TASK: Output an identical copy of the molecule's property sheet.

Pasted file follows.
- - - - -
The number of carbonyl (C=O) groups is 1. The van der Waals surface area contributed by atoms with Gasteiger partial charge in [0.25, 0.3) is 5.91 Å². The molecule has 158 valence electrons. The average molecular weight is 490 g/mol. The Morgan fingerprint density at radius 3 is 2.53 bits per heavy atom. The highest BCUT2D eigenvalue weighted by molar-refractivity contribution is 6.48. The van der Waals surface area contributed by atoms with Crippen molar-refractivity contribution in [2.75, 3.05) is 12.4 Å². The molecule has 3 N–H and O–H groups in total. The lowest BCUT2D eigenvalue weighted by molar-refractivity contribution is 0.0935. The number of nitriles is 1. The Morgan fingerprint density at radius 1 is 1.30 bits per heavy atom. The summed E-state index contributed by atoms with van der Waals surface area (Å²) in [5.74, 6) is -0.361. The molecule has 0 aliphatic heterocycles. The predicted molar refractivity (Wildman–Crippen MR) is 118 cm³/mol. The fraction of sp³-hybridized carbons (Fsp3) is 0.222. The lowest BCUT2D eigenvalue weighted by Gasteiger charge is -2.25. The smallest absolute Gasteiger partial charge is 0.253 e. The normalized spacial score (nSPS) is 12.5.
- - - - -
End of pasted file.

The number of carbonyl (C=O) groups is 1. The van der Waals surface area contributed by atoms with Gasteiger partial charge in [0.25, 0.3) is 5.91 Å². The molecule has 158 valence electrons. The average molecular weight is 490 g/mol. The Morgan fingerprint density at radius 3 is 2.53 bits per heavy atom. The highest BCUT2D eigenvalue weighted by molar-refractivity contribution is 6.48. The van der Waals surface area contributed by atoms with Crippen molar-refractivity contribution in [2.75, 3.05) is 12.4 Å². The molecule has 3 N–H and O–H groups in total. The lowest BCUT2D eigenvalue weighted by molar-refractivity contribution is 0.0935. The number of nitriles is 1. The Morgan fingerprint density at radius 1 is 1.30 bits per heavy atom. The summed E-state index contributed by atoms with van der Waals surface area (Å²) in [5.74, 6) is -0.361. The molecule has 0 aliphatic heterocycles. The predicted molar refractivity (Wildman–Crippen MR) is 118 cm³/mol. The fraction of sp³-hybridized carbons (Fsp3) is 0.222. The lowest BCUT2D eigenvalue weighted by Gasteiger charge is -2.25. The smallest absolute Gasteiger partial charge is 0.253 e. The normalized spacial score (nSPS) is 12.5.